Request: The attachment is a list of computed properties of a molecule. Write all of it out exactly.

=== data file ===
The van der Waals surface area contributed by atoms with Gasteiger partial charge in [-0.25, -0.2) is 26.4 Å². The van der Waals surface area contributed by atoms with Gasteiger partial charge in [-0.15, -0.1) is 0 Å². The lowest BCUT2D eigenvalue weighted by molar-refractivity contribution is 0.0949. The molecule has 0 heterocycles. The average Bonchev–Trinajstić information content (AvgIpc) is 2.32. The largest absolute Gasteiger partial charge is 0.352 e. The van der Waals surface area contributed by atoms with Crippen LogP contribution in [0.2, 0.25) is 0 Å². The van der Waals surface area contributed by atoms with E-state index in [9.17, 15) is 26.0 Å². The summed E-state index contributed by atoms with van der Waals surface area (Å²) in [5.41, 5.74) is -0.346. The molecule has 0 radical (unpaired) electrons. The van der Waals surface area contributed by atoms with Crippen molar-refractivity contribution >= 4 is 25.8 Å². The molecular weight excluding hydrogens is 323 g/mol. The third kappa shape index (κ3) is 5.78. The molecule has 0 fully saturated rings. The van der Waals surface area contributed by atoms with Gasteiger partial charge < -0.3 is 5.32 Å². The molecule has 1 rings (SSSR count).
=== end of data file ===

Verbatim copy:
The van der Waals surface area contributed by atoms with Gasteiger partial charge in [-0.25, -0.2) is 26.4 Å². The van der Waals surface area contributed by atoms with Gasteiger partial charge in [-0.15, -0.1) is 0 Å². The lowest BCUT2D eigenvalue weighted by molar-refractivity contribution is 0.0949. The molecule has 0 heterocycles. The average Bonchev–Trinajstić information content (AvgIpc) is 2.32. The largest absolute Gasteiger partial charge is 0.352 e. The van der Waals surface area contributed by atoms with Crippen LogP contribution in [0.2, 0.25) is 0 Å². The van der Waals surface area contributed by atoms with E-state index in [9.17, 15) is 26.0 Å². The summed E-state index contributed by atoms with van der Waals surface area (Å²) in [5.41, 5.74) is -0.346. The molecule has 0 radical (unpaired) electrons. The van der Waals surface area contributed by atoms with Crippen molar-refractivity contribution >= 4 is 25.8 Å². The molecular weight excluding hydrogens is 323 g/mol. The third kappa shape index (κ3) is 5.78. The molecule has 0 fully saturated rings. The van der Waals surface area contributed by atoms with Gasteiger partial charge < -0.3 is 5.32 Å². The molecule has 1 rings (SSSR count).